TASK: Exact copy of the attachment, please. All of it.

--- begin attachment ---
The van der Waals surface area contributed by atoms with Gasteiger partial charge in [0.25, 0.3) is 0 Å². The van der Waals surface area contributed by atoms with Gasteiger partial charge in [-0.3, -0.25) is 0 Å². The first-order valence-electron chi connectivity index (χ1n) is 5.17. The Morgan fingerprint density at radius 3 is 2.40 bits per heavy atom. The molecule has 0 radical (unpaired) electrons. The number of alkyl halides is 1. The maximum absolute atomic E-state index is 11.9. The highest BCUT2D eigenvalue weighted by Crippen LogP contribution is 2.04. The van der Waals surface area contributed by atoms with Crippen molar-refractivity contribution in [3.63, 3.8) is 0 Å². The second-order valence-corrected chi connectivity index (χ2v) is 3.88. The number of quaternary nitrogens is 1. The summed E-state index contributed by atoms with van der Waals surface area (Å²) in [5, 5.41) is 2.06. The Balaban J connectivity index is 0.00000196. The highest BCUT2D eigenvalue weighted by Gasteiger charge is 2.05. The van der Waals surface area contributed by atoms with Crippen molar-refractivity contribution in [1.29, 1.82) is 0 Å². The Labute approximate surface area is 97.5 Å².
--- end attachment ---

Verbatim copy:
The van der Waals surface area contributed by atoms with Gasteiger partial charge in [0.25, 0.3) is 0 Å². The van der Waals surface area contributed by atoms with Gasteiger partial charge in [-0.3, -0.25) is 0 Å². The first-order valence-electron chi connectivity index (χ1n) is 5.17. The Morgan fingerprint density at radius 3 is 2.40 bits per heavy atom. The molecule has 0 radical (unpaired) electrons. The number of alkyl halides is 1. The maximum absolute atomic E-state index is 11.9. The highest BCUT2D eigenvalue weighted by Crippen LogP contribution is 2.04. The van der Waals surface area contributed by atoms with Crippen molar-refractivity contribution in [3.63, 3.8) is 0 Å². The second-order valence-corrected chi connectivity index (χ2v) is 3.88. The number of quaternary nitrogens is 1. The summed E-state index contributed by atoms with van der Waals surface area (Å²) in [5, 5.41) is 2.06. The Balaban J connectivity index is 0.00000196. The highest BCUT2D eigenvalue weighted by Gasteiger charge is 2.05. The van der Waals surface area contributed by atoms with Crippen molar-refractivity contribution in [1.29, 1.82) is 0 Å². The Labute approximate surface area is 97.5 Å².